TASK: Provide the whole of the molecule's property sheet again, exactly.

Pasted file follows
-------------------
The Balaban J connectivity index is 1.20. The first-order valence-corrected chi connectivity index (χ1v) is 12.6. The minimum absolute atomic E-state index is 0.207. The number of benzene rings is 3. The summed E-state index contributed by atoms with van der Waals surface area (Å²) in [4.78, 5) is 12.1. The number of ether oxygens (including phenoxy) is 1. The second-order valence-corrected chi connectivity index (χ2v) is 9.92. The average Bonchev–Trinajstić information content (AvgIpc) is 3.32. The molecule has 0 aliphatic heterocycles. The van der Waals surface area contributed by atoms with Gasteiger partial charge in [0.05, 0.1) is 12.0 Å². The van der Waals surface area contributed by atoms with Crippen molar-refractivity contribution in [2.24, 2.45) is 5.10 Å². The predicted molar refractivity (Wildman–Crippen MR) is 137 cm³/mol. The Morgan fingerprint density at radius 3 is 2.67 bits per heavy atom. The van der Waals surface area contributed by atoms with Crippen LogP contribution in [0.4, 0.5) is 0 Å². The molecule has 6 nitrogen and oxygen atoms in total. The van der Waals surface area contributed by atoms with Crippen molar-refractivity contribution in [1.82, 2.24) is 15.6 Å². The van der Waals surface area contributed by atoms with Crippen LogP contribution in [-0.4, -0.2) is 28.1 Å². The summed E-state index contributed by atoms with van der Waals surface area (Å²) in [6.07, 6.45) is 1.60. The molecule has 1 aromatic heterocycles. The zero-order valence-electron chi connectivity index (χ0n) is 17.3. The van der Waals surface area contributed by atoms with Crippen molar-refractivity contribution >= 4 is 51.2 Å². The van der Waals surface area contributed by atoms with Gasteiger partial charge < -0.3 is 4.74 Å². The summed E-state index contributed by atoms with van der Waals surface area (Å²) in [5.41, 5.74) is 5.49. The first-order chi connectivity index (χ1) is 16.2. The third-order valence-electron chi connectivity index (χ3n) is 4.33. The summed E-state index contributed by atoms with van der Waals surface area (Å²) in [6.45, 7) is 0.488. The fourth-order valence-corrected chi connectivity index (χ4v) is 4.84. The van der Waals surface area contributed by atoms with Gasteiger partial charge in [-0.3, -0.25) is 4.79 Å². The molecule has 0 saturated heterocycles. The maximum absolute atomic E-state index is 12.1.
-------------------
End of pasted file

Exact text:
The Balaban J connectivity index is 1.20. The first-order valence-corrected chi connectivity index (χ1v) is 12.6. The minimum absolute atomic E-state index is 0.207. The number of benzene rings is 3. The summed E-state index contributed by atoms with van der Waals surface area (Å²) in [4.78, 5) is 12.1. The number of ether oxygens (including phenoxy) is 1. The second-order valence-corrected chi connectivity index (χ2v) is 9.92. The average Bonchev–Trinajstić information content (AvgIpc) is 3.32. The molecule has 0 aliphatic heterocycles. The van der Waals surface area contributed by atoms with Gasteiger partial charge in [0.05, 0.1) is 12.0 Å². The van der Waals surface area contributed by atoms with Crippen molar-refractivity contribution in [2.24, 2.45) is 5.10 Å². The predicted molar refractivity (Wildman–Crippen MR) is 137 cm³/mol. The Morgan fingerprint density at radius 3 is 2.67 bits per heavy atom. The van der Waals surface area contributed by atoms with Crippen LogP contribution in [0.4, 0.5) is 0 Å². The molecule has 6 nitrogen and oxygen atoms in total. The van der Waals surface area contributed by atoms with Crippen molar-refractivity contribution in [1.82, 2.24) is 15.6 Å². The van der Waals surface area contributed by atoms with Crippen LogP contribution in [-0.4, -0.2) is 28.1 Å². The summed E-state index contributed by atoms with van der Waals surface area (Å²) in [6.07, 6.45) is 1.60. The molecule has 1 aromatic heterocycles. The zero-order valence-electron chi connectivity index (χ0n) is 17.3. The van der Waals surface area contributed by atoms with Crippen molar-refractivity contribution >= 4 is 51.2 Å². The van der Waals surface area contributed by atoms with Gasteiger partial charge < -0.3 is 4.74 Å². The summed E-state index contributed by atoms with van der Waals surface area (Å²) in [5.41, 5.74) is 5.49. The first-order chi connectivity index (χ1) is 16.2. The third-order valence-electron chi connectivity index (χ3n) is 4.33. The summed E-state index contributed by atoms with van der Waals surface area (Å²) in [6.45, 7) is 0.488. The fourth-order valence-corrected chi connectivity index (χ4v) is 4.84. The van der Waals surface area contributed by atoms with Gasteiger partial charge in [-0.3, -0.25) is 4.79 Å². The molecule has 0 saturated heterocycles. The maximum absolute atomic E-state index is 12.1.